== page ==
In the Footsteps of Aristotle

Among the stones of his birthplace, the famous philosopher becomes 
less mythical, more real, and all the more astounding for it.


Halkidiki is known as a prime destination for beach holidays. Curiously, it’s not very well known for the most important thing by far to have happened here – Ancient Stageira, at the peninsula’s eastern edge, is the birthplace of Aristotle. We are on a tour called “The Footsteps of Aristotle”with Tassos Papadopoulos (of Thessaloniki Walking Tours), who has a way of making history tangible and fresh. Metaphorically and geographically, we are bypassing the Halkidiki of popular culture, cutting straight across its serene top with lakes of glass and hills dotted with haystacks. As we follow the sign for Mt Athos, the forests deepen, the road climbs and twists and the view opens to the sea. A hilly, verdant peninsula is off to the left. This is Ancient Stageira, a rich archaeological site in a setting that, even for Greece, is extraordinary—all the more so for appearing nearly untouched. At the peninsula’s northern edge is the small village of Olympiada; to the south, the only visible signs of contemporary civilization are the stakes of a mussel farm jutting out of the sea. In the distance is the island of Thasos; nearer still is Kapros—an islet named for the wild boar which, with if you really use your imagination, it resembles. The kapros was the sacred animal of ancient Stageira, appearing on their coins (rarest of rare) and, in a half boar/half lion version, over the city’s gate.

If we are to be honest, the heritage we are here to explore in Aristotle’s home city is not just historical and archaeological, but also personal. “How can we live a fulfilling life? How can we live virtuously and well?” Our tour starts with this question; Aristotle was the only one who addressed it directly, concretely. We apply his ideas and his ideals to daily life, or at least we try to. This is how he remains current, relevant, and why from antiquity until the Enlightenment, he was the dominant figure in Western thought.

We’re here to get to know him better, to gaze out at the same views he gazed at while he was becoming who he was. Here among the stones of his childhood (and, somewhere nearby, his own bones, brought back here not long after his death), Aristotle becomes less mythical, more real, and all the more astounding for it.

“If we are to be honest, the heritage we are here to explore in Aristotle’s home city is not just historical and archaeological, but also personal. ”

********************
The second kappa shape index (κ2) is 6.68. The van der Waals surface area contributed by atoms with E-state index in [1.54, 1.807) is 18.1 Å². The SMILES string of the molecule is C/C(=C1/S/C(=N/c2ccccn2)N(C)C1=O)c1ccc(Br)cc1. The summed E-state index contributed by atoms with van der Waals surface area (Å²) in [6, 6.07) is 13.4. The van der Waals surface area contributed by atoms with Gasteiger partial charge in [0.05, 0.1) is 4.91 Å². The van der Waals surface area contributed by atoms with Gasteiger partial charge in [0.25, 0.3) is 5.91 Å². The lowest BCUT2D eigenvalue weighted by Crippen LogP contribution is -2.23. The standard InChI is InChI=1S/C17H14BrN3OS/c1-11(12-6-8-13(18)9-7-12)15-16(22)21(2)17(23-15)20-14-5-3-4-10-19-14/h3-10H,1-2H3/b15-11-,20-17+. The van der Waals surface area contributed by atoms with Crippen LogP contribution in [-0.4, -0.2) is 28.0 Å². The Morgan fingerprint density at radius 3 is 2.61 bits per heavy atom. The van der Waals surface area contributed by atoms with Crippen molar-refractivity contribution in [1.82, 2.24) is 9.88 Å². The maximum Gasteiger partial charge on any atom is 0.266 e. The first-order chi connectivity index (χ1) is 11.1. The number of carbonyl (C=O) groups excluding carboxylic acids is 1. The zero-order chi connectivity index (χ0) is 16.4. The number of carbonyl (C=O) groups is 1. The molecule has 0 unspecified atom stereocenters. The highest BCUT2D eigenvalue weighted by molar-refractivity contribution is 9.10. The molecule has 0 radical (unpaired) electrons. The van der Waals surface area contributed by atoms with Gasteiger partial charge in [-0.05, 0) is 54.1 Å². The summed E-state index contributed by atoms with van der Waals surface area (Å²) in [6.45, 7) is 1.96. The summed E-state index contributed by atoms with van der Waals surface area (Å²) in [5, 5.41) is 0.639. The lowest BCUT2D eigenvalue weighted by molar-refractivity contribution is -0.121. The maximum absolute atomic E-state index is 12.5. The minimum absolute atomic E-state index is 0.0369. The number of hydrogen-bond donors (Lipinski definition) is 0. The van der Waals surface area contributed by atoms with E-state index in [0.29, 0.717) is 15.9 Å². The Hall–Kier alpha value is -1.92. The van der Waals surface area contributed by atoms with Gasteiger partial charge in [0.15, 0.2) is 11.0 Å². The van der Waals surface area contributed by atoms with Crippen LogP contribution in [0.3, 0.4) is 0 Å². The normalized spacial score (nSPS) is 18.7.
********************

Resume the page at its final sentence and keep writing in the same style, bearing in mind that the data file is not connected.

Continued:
“You come upon things as if you were the first ever to come upon them – it feels more like discovering than sightseeing.”

We start our tour outside the walls of the acropolis, the fortification for military use that was a refuge in times of siege. It’s a special wall, intricate and beautiful in composition and texture — shelves of slate are supported by large stones of marble at staggered intervals, the space between them filled with smaller stones of a third color. Polychromatic, varyingly textured, and with a dynamic rhythm, it is not a style commonly seen among ruins of ancient Greece. Our story and our journey begin here, with Aristotle’s birth into a well-connected family. His father, Nicomachos, was court physician to King Amyntas III (father of Philip II) of Macedonia (his mother, Phaistis, a woman of property from Chalcis in Evia). This relationship with the Macedonian royal family would become pivotal for him, and for Stageira itself.

The ruins are extensive, rambling over the city’s two hills. There is plenty for the imagination to go on, and faithful reconstructions have been added as well. A clay line in the walls clearly delineates the ancient from the restored, but subtly enough so that you can appreciate both the authentic and the augmented. Signage is discreet, minimal, and there are no fences or ropes. You come upon things as if you were the first ever to come upon them – it feels more like discovering than sightseeing. Soon we find the entirely intact foundations of a large, many-roomed house (like Aristotle’s perhaps) that would have looked out onto views of the southern bay. We follow the view to the ruins of entire complexes and the clear traces of the rounded walls of a tower. From the edge of the cliff, we can clearly see Kapros, looking wild and untouched. It’s not, though; it is actually packed with antiquities, as well as some Byzantine ruins.